Antique White Painted Furniture
It’s done! It’s finally done! I now own the kitchen hutch of my dreams. I’ve been wanting, craving, a hutch for years, and now I own it. I’m beyond pleased with how it turned out.
I bought this beauty at a garage sale last Saturday for $50. It’s large. Very, very large. It’s just shy of five feet wide and almost seven feet tall. The whole thing is wood except for the back panel which is a laminate panel.
One of the big reasons for the research was because I was not going to sand the entire thing down to the wood. I read lots and lots and went with a method that involved very little sanding. Painting furniture without sanding is the way to go!
Most of the big-time furniture painters are very specific on brands and types of primer/paint conditioner/polyurethane that they use. Lots of the women paint and then sell furniture in shops, so they do it for a living. I went with what the experts said.
What you will need:
Zinsser Cover Stain oil-based primer
Floetrol paint conditioner
Elmer’s wood filler
good quality two-inch angled brush (mine is a Purdy brush)
fine-grit sanding block, medium-grit sanding block, coarse-grit sanding block
paint of your choice
Minwax water-based Polycrylic (Varathane water-based polyurethane was also an acceptable choice)
tack cloth or lint free rag for wiping and dusting
Prep the furniture
Remove all of the doors and hardware using a screwdriver. I decided that I didn’t want the doors on top at all, so I removed them and then used a Sawzall to cut the two vertical boards that the doors were attached to. I pulled out the boards but was left with holes where the boards were and where the hinges were screwed in. I followed the directions on the Elmer’s wood-filler to patch the holes and then sanded them smooth. If you are planning on changing the hardware you may need to patch the old hardware holes too. The wood filler is also great to fix large scratches and dings.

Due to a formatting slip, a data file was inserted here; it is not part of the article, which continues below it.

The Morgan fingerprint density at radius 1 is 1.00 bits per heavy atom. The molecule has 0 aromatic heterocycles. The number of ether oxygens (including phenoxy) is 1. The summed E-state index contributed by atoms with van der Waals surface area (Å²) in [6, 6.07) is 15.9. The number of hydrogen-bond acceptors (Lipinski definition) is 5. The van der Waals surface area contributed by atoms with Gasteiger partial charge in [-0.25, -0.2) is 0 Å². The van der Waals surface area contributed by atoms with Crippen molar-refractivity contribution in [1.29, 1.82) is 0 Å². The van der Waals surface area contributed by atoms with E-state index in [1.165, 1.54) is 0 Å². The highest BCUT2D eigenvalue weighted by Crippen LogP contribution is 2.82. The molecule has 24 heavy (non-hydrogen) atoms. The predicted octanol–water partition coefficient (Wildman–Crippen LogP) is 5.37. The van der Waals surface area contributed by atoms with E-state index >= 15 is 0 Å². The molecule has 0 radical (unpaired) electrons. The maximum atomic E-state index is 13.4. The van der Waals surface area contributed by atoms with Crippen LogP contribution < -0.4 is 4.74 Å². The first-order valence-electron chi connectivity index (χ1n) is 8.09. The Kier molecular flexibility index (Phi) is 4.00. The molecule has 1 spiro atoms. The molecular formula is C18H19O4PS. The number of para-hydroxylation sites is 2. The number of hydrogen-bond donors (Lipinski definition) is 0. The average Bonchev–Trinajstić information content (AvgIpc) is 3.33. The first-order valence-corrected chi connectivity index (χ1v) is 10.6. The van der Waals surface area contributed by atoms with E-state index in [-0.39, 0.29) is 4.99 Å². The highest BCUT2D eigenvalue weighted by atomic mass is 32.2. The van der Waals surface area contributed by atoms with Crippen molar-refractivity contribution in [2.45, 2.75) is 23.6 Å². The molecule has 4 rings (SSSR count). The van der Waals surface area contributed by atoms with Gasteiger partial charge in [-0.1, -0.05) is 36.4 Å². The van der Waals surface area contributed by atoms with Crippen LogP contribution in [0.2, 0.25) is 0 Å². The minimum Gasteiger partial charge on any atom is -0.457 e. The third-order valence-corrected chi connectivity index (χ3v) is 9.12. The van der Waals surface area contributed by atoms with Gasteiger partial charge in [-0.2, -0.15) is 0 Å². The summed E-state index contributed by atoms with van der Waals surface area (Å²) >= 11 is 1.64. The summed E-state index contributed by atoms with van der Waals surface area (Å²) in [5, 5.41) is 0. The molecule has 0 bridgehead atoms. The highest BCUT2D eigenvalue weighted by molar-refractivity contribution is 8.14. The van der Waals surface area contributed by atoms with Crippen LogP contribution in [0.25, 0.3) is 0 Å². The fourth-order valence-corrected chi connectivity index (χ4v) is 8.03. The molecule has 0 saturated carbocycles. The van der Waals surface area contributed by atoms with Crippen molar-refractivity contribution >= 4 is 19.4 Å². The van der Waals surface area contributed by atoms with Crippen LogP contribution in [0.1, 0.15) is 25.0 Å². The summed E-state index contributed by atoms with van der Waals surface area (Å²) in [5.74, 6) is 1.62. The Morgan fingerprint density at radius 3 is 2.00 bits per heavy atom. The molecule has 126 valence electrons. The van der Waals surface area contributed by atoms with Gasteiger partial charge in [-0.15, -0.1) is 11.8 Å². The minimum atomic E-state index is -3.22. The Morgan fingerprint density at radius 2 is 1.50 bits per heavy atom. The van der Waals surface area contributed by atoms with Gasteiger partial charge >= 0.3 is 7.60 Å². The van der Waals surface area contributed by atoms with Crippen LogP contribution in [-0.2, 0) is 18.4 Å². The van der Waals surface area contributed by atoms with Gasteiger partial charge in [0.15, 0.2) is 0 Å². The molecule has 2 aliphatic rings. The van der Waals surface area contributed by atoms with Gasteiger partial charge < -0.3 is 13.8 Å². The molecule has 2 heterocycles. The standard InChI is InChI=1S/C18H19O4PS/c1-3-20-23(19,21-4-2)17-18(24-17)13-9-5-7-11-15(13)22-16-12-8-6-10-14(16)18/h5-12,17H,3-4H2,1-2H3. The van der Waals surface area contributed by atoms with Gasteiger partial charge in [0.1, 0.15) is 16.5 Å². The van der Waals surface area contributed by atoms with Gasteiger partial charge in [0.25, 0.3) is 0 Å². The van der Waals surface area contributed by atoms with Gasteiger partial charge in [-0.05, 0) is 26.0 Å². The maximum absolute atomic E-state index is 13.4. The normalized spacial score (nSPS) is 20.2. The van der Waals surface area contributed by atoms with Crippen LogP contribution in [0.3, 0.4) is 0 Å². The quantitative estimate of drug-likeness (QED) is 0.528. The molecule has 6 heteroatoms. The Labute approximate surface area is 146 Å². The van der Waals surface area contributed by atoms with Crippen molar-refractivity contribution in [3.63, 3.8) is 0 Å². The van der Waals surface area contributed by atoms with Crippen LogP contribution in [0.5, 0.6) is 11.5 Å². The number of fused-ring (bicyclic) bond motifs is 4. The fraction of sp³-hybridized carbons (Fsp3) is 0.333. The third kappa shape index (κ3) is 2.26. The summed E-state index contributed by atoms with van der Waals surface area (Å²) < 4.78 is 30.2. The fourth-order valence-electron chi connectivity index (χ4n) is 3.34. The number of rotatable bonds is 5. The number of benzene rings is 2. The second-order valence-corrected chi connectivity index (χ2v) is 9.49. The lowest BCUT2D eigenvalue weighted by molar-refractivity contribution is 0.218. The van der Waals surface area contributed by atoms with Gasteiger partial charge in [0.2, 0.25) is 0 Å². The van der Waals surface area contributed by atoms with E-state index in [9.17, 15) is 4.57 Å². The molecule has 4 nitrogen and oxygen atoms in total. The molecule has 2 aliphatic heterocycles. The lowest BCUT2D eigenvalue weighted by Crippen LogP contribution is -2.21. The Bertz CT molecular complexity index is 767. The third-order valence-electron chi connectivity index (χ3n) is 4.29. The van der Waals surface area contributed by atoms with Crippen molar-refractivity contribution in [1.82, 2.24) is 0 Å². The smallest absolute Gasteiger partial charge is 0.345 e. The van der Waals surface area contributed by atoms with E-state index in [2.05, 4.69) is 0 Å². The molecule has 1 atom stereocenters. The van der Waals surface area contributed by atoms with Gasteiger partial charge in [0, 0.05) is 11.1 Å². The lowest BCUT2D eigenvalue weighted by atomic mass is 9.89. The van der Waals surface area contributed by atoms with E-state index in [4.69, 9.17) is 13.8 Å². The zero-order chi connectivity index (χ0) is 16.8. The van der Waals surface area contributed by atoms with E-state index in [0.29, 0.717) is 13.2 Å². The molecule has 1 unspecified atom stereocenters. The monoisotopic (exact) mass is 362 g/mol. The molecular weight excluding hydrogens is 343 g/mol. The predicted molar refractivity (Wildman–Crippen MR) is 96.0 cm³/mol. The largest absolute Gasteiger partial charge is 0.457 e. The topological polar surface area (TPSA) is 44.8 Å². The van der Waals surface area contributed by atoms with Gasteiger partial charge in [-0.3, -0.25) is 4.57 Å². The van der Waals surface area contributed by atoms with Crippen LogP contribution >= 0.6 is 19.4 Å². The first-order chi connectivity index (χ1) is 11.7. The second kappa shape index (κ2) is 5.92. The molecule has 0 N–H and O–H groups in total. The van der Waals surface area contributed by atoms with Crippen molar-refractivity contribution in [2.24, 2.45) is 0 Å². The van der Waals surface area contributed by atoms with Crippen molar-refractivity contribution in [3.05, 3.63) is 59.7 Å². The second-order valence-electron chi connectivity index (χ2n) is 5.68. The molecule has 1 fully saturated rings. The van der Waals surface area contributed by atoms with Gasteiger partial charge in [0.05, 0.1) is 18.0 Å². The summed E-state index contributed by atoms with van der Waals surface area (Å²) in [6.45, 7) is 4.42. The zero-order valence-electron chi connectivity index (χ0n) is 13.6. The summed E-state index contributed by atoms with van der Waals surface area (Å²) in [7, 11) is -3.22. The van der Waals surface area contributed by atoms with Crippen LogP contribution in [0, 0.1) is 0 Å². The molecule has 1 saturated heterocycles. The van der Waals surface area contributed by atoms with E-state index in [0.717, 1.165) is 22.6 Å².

Use the medium-grit sanding block to rough up all surfaces you are going to paint. I didn’t paint the inside of the cabinet bottoms; it’s a personal preference. You aren’t really sanding, you are just lightly scratching the surface to give the primer a better finish to adhere to. I just quickly went over the entire piece, which only took me 15 minutes. Remove all of the dust completely before moving on.
Using Zinsser Cover Stain oil-based primer is the key here. It’s the only primer any of the big-timers use and I have to agree that it worked great. It’s the key for painting without sanding and for painting laminate furniture. At around $20 for the gallon, it’s well worth the time you save on sanding. It is oil-based, so you will need paint thinner or mineral spirits to clean your brush. And be warned – this stuff is not low-VOC. Holy stink; I had all of the windows and door open as well as a fan blowing air out the window. I opted for two coats of primer because two is better than one in this case.